CT Real Estate Investment Trust is a CA$3.1b mid-cap, real estate investment trust (REIT) based in Toronto, Canada. REITs own and operate income-generating property and adhere to a different set of regulations. This impacts how CRT.UN’s business operates and also how we should analyse its stock. I’ll take you through some of the key metrics you should use in order to properly assess CRT.UN.
A common financial term REIT investors should know is Funds from Operations, or FFO for short, which is a REIT’s main source of income from its portfolio of property, such as rent. FFO is a cleaner and more representative figure of how much CRT.UN actually makes from its day-to-day operations, compared to net income, which can be affected by one-off activities or non-cash items such as depreciation. For CRT.UN, its FFO of CA$332m makes up 91% of its gross profit, which means the majority of its earnings are high-quality and recurring.
In order to understand whether CRT.UN has a healthy balance sheet, we have to look at a metric called FFO-to-total debt. This tells us how long it will take CRT.UN to pay off its debt using its income from its main business activities, and gives us an insight into CRT.UN’s ability to service its borrowings. With a ratio of 13%, the credit rating agency Standard & Poor would consider this as significantly high risk. This would take CRT.UN 7.76 years to pay off using just operating income, which is a long time, and risk increases with time. But realistically, companies have many levers to pull in order to pay back their debt, beyond operating income alone.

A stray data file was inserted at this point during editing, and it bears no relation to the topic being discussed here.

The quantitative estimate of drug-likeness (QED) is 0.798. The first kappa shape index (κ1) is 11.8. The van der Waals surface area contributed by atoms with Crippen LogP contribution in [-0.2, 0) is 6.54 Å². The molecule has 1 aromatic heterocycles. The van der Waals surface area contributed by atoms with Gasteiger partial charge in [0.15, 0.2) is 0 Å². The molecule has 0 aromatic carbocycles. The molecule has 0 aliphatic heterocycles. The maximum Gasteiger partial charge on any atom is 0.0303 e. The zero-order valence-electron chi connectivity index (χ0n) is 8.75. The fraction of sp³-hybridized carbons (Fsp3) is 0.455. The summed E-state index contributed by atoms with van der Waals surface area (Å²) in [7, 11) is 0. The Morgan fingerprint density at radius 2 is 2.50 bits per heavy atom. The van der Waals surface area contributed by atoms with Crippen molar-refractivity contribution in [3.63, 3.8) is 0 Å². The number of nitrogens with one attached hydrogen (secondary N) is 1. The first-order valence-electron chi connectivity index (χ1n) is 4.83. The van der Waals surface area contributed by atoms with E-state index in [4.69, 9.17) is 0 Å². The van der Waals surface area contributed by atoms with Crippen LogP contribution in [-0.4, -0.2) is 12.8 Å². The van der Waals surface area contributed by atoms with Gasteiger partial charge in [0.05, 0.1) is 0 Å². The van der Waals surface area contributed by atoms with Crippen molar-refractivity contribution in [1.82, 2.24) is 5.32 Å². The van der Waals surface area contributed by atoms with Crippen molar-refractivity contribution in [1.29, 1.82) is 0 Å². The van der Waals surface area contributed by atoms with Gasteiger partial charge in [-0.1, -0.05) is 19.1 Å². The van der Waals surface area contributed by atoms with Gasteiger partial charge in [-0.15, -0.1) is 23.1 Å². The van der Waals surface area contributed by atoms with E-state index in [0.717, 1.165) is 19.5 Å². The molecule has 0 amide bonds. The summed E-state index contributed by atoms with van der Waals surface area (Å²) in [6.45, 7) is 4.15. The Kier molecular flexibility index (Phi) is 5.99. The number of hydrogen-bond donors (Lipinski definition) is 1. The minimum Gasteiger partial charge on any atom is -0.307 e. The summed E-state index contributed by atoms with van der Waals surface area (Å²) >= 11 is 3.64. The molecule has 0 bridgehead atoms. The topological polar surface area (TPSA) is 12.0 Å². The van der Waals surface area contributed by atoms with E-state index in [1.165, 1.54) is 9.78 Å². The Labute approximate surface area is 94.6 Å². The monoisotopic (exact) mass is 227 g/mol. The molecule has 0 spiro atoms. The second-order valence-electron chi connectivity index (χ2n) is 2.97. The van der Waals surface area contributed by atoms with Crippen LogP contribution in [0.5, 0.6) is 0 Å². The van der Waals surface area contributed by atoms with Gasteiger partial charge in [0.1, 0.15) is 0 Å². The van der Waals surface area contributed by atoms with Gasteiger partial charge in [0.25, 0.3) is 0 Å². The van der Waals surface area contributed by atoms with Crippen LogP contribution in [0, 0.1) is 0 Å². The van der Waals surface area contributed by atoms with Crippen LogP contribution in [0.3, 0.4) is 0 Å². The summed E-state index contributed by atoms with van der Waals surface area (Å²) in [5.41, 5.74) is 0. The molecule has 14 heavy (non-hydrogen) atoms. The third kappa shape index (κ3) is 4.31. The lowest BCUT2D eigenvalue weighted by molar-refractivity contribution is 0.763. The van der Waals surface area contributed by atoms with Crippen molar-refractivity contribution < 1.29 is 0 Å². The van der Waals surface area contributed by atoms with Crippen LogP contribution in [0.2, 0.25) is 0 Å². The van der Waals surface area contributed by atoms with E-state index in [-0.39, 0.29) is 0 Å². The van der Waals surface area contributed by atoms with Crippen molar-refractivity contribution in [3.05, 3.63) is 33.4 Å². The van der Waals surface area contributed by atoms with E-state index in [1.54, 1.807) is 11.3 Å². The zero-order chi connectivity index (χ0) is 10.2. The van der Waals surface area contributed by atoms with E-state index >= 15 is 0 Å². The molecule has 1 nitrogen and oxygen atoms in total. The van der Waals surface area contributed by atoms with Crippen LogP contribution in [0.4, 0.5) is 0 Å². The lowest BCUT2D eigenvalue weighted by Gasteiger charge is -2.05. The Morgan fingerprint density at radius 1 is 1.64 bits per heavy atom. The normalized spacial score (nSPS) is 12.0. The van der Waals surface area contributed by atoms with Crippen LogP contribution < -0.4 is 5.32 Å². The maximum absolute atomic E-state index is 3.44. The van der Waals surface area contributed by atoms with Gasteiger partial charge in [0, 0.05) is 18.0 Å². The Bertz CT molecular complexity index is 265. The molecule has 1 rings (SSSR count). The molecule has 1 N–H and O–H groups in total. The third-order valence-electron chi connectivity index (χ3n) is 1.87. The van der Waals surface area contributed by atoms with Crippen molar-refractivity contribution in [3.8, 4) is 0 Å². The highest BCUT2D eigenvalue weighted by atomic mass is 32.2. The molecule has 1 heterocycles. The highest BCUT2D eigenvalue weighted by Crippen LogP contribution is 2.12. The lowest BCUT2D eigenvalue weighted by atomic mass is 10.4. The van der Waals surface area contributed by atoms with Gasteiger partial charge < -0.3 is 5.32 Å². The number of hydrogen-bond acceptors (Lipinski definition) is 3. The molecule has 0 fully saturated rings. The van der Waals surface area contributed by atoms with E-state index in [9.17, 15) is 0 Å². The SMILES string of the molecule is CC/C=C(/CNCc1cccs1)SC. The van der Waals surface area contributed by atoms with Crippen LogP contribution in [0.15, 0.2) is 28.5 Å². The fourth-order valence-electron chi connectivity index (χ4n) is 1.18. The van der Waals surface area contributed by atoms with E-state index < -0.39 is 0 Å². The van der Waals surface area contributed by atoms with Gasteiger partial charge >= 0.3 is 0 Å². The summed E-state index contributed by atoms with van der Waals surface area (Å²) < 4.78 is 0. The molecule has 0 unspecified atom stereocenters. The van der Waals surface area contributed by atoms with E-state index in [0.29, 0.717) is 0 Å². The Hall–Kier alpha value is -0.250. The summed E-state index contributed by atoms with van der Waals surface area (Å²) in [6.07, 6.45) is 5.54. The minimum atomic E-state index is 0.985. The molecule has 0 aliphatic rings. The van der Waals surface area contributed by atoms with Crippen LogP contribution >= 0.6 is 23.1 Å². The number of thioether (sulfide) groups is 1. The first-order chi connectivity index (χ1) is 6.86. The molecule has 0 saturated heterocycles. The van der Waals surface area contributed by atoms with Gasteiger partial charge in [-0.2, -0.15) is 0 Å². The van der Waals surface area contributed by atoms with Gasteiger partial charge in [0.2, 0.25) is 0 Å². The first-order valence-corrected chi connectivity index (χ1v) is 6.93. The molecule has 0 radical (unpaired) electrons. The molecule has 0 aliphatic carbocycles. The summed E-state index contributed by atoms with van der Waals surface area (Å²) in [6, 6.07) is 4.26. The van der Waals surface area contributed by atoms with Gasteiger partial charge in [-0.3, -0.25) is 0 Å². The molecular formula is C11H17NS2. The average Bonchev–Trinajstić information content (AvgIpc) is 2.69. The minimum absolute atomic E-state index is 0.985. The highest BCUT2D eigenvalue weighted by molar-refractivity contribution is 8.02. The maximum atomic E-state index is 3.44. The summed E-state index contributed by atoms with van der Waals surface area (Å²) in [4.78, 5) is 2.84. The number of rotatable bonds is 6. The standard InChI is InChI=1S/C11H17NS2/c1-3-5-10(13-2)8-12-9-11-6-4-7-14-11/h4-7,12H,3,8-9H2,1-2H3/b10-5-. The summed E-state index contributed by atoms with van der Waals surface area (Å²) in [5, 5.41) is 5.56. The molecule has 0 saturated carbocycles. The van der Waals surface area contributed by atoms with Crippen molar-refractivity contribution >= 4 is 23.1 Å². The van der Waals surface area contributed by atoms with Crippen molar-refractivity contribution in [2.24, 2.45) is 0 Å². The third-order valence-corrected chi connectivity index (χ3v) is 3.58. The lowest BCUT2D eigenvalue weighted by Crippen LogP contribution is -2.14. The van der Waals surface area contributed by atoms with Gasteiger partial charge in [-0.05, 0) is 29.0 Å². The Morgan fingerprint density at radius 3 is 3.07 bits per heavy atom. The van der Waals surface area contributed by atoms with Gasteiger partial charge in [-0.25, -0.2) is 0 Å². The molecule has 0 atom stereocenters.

Next, interest coverage ratio shows how many times CRT.UN’s earnings can cover its annual interest payments. Usually the ratio is calculated using EBIT, but for REITs, it’s better to use FFO divided by net interest. This is similar to the above concept, but looks at the nearer-term obligations. With an interest coverage ratio of 3.17x, it’s safe to say CRT.UN is generating an appropriate amount of cash from its borrowings.
I also use FFO to look at CRT.UN’s valuation relative to other REITs in Canada by using the price-to-FFO metric. This is conceptually the same as the price-to-earnings (PE) ratio, but as previously mentioned, FFO is more suitable. CRT.UN’s price-to-FFO is 9.37x, compared to the long-term industry average of 16.5x, meaning that it is undervalued.
CT Real Estate Investment Trust can bring diversification into your portfolio due to its unique REIT characteristics. Before you make a decision on the stock today, keep in mind I’ve only covered one metric in this article, the FFO, which is by no means comprehensive. I’d strongly recommend continuing your research on the following areas I believe are key fundamentals for CRT.UN:
- Future Outlook: What are well-informed industry analysts predicting for CRT.UN’s future growth? Take a look at our free research report of analyst consensus for CRT.UN’s outlook.
- Valuation: What is CRT.UN worth today? Is the stock undervalued, even when its growth outlook is factored into its intrinsic value? The intrinsic value infographic in our free research report helps visualize whether CRT.UN is currently mispriced by the market.
- Other High-Performing Stocks: Are there other stocks that provide better prospects with proven track records? Explore our free list of these great stocks here.
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